Sanitizing Reagan's Record on Race
David Brooks has the latest installment in the never-ending effort to sanitize the late President Ronald Reagan's track record. In his op-ed column in today's New York Times, Brooks makes his case that the charge "that Reagan opened his campaign with an appeal to racism — is a distortion," referring to Reagan's 1980 campaign launch in Philadelphia, Mississippi, most famous as the site where three civil rights workers, James Chaney, Andrew Goodman and Mickey Schwerner were murdered in 1964.
It is impossible to prove what Reagan intended to do on that occasion. Certainly, those who were involved in the decision and who are still alive would be unlikely to admit that it was a deliberate effort to exploit racial animosity. For the same reason, it is equally-impossible to disprove his intentions. What is known is what Reagan said on that day, and Brooks quotes him:
Programs like education and others should be turned back to the states and local communities with the tax sources to fund them. I believe in states’ rights. I believe in people doing as much as they can at the community level and the private level.
Brooks expects his readers to believe that the use of the term 'states' rights' in that town was not intended to evoke segregationist sympathies, even when the previous sentence makes it clear that education is the primary issue here. What Brooks doesn't provide is a little more background on Reagan's views on racial justice, as does Sydney Blumenthal in his article in The Guardian:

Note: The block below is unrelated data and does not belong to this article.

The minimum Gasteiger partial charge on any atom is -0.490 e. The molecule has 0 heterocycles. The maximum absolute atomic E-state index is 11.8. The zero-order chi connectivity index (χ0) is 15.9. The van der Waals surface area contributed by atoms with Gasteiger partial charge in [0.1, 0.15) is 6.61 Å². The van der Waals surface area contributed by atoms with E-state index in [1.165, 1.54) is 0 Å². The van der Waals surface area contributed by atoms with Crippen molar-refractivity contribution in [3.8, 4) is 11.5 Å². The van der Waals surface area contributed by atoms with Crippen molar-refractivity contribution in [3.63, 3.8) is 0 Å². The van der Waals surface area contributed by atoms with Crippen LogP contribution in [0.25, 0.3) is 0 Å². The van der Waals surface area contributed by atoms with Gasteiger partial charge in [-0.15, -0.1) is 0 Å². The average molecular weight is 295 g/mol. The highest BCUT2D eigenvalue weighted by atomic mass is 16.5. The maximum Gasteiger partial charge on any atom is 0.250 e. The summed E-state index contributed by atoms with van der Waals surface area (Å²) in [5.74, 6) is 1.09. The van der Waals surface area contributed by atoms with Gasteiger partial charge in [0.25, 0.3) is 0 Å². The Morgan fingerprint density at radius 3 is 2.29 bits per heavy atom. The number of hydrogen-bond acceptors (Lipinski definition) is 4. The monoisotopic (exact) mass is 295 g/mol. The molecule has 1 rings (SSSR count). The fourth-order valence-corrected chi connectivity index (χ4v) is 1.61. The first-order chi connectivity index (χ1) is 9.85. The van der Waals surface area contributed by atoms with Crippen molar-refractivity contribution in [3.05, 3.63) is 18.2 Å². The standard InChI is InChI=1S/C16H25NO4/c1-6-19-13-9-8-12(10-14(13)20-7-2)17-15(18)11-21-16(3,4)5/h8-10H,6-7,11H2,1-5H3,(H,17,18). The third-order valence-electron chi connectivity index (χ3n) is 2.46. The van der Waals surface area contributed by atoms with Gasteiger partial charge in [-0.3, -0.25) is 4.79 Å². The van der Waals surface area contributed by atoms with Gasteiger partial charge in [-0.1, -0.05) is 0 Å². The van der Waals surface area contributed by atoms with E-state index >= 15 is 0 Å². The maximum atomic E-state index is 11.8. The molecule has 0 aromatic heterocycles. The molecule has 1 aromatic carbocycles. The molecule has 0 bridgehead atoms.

Reagan opposed the Civil Rights Act of 1964, opposed the Voting Rights Act of 1965 (calling it "humiliating to the South"), and ran for governor of California in 1966 promising to wipe the Fair Housing Act off the books. "If an individual wants to discriminate against Negroes or others in selling or renting his house," he said, "he has a right to do so." After the Republican convention in 1980, Reagan traveled to the county fair in Neshoba, Mississippi, where, in 1964, three Freedom Riders had been slain by the Ku Klux Klan. Before an all-white crowd of tens of thousands, Reagan declared: "I believe in states' rights.
Alec Dubro points out in his TomPaine.com article 'Reagan White As Snow" that Reagan also vetoed anti-apartheid legislation and did what he could to screw up it's implementation after the veto was overridden.
The reason Reagan's record has any relevance to today's politics is that the current GOP field is so weak that they feel a need to repeatedly invoke Reagan's name as a touchstone to recall better times for their Party. Brooks and other Republicans, however, would be wiser to say as little as possible about Reagan's racial views and policies.